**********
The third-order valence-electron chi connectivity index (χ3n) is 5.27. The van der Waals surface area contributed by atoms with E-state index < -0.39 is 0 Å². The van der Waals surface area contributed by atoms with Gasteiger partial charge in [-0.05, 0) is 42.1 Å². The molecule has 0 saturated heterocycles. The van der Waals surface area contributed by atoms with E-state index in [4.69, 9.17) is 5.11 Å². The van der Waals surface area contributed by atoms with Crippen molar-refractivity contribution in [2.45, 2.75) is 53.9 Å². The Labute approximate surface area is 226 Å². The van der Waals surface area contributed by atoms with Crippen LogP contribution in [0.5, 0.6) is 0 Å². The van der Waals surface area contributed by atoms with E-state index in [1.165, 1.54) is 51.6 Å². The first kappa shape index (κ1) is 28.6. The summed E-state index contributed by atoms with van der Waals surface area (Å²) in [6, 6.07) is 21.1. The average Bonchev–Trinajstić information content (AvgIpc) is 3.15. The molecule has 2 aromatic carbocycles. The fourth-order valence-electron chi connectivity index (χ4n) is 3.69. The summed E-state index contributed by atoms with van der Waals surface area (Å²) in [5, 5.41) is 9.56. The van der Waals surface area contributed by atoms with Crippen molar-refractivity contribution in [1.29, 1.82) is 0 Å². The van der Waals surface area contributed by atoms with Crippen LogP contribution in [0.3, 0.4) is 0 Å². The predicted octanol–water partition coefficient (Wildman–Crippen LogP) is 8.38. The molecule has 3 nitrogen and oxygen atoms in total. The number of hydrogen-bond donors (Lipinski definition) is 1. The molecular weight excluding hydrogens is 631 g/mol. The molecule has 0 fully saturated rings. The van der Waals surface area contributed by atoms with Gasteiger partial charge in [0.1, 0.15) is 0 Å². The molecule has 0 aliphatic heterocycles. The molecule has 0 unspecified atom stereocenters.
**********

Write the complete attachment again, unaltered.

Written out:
The third-order valence-electron chi connectivity index (χ3n) is 5.27. The van der Waals surface area contributed by atoms with E-state index < -0.39 is 0 Å². The van der Waals surface area contributed by atoms with Gasteiger partial charge in [-0.05, 0) is 42.1 Å². The molecule has 0 saturated heterocycles. The van der Waals surface area contributed by atoms with E-state index in [4.69, 9.17) is 5.11 Å². The van der Waals surface area contributed by atoms with Crippen molar-refractivity contribution in [2.45, 2.75) is 53.9 Å². The Labute approximate surface area is 226 Å². The van der Waals surface area contributed by atoms with Crippen LogP contribution in [0.5, 0.6) is 0 Å². The van der Waals surface area contributed by atoms with E-state index in [1.165, 1.54) is 51.6 Å². The first kappa shape index (κ1) is 28.6. The summed E-state index contributed by atoms with van der Waals surface area (Å²) in [6, 6.07) is 21.1. The average Bonchev–Trinajstić information content (AvgIpc) is 3.15. The molecule has 2 aromatic carbocycles. The fourth-order valence-electron chi connectivity index (χ4n) is 3.69. The summed E-state index contributed by atoms with van der Waals surface area (Å²) in [5, 5.41) is 9.56. The van der Waals surface area contributed by atoms with Crippen molar-refractivity contribution in [1.29, 1.82) is 0 Å². The van der Waals surface area contributed by atoms with Crippen LogP contribution in [0.3, 0.4) is 0 Å². The predicted octanol–water partition coefficient (Wildman–Crippen LogP) is 8.38. The molecule has 3 nitrogen and oxygen atoms in total. The number of hydrogen-bond donors (Lipinski definition) is 1. The molecular weight excluding hydrogens is 631 g/mol. The molecule has 0 fully saturated rings. The van der Waals surface area contributed by atoms with Gasteiger partial charge in [0.1, 0.15) is 0 Å². The molecule has 0 aliphatic heterocycles. The molecule has 0 unspecified atom stereocenters.